We’ve been here before, but that doesn’t make the pain of statistical abuse any lighter.
A government, down in the polling dumps, gets anxious to extol its policies. It seizes eagerly on any sign they are working. Temptation looms, in the shape of exaggerating or, as some would say, actively misinterpreting data.
The Department of Work and Pensions is in the firing line over statements made about the flow of claimants off disability benefit, in anticipation of the new more rigorous testing regime that is coming in as Personal Independence Payments (PIP) replace the Disability Living Allowance.
Ministers want good news; civil servants, especially those in Whitehall press offices, feel obliged to varnish and sometimes hype up the language used in press releases. The result: what began and remains accurate data (the numbers themselves are sound) become the basis for a contentious claim about process and even, at its strongest, an assertion about causality.
People have stopped claiming benefits, says the minister. That’s evidence they fear the new test (and by implication were malingerers). But there’s a constant flow on and off benefit; are recent movements indicating some deeper change specifically to do with the arrival of PIP? Definitely not, say the government’s critics, who include the Department of Work and Pension’s own former chief economist, now director of the National Institute for Economic and Social Research, Jonathan Portes.
His post in the Guardian is scathing. Statements made, he asserts, are untrue.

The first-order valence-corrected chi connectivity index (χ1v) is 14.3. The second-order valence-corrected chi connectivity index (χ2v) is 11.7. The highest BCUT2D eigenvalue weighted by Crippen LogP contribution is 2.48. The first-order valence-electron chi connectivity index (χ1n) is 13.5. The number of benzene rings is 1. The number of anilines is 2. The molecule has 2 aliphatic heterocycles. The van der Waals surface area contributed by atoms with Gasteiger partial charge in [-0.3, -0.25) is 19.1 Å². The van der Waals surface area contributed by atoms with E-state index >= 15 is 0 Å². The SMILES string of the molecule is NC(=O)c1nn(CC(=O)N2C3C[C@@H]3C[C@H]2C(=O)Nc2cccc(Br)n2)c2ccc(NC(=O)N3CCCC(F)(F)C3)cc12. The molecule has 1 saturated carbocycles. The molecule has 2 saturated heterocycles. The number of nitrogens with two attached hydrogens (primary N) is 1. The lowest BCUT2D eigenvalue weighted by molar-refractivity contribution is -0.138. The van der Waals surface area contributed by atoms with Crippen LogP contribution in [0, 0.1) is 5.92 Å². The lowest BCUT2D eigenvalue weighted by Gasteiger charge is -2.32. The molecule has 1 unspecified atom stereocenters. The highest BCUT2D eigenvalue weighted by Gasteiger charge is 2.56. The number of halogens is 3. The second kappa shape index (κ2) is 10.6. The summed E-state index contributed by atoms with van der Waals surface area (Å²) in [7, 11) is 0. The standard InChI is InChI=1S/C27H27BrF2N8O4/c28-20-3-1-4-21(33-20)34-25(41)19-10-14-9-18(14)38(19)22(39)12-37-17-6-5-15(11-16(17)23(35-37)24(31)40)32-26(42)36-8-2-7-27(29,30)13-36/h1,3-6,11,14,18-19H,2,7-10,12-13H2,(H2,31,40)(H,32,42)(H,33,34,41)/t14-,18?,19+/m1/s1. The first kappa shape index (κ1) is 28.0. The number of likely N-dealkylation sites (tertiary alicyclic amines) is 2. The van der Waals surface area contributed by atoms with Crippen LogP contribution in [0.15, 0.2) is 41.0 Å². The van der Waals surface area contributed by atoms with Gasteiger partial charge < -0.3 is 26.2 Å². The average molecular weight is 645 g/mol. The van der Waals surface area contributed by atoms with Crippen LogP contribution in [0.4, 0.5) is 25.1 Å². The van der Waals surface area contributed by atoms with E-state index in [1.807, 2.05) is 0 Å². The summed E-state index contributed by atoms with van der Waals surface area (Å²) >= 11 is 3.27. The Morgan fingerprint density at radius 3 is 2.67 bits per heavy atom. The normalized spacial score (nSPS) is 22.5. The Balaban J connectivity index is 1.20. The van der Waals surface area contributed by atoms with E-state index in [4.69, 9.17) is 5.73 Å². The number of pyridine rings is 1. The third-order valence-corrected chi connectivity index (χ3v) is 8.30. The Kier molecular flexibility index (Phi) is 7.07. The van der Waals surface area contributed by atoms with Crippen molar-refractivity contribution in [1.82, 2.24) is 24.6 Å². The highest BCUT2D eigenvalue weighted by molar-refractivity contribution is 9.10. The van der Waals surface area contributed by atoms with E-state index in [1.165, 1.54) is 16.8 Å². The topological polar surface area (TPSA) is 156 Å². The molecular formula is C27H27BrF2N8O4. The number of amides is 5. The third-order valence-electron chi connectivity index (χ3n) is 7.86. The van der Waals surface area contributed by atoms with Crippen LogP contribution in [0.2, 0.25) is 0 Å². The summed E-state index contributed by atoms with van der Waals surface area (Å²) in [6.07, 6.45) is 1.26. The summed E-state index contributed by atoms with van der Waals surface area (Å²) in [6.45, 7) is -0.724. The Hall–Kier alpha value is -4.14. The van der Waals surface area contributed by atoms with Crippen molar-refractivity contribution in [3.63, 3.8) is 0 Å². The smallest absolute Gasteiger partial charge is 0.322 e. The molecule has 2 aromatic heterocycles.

That’s a serious charge. But who’s to adjudicate it? It takes stamina and a fair understanding of the benefits system to follow the argument. The UK Statistics Authority would be the obvious permanently-available custodian of good statistics. In a statement they said “The Statistics Authority has received representations regarding the recent publication by the Department for Work and Pensions of ad hoc statistics about those identified as potentially impacted by the benefit cap. The Authority is reviewing the matter and will respond publicly in due course.”
But the danger is that, even when rebuttal takes place, there’s a residual stain, and the public’s disaffection with ‘the system’ grows.
Portes says ‘public cynicism about official statistics is often misplaced – restrictions on what government can do with official data are an unsung but essential element in modern democratic governance. When government seeks to get around these limitations by, in effect, simply making things up, this is not just an issue for geeks, wonks and pedants – it’s an issue for everyone’. He’s right.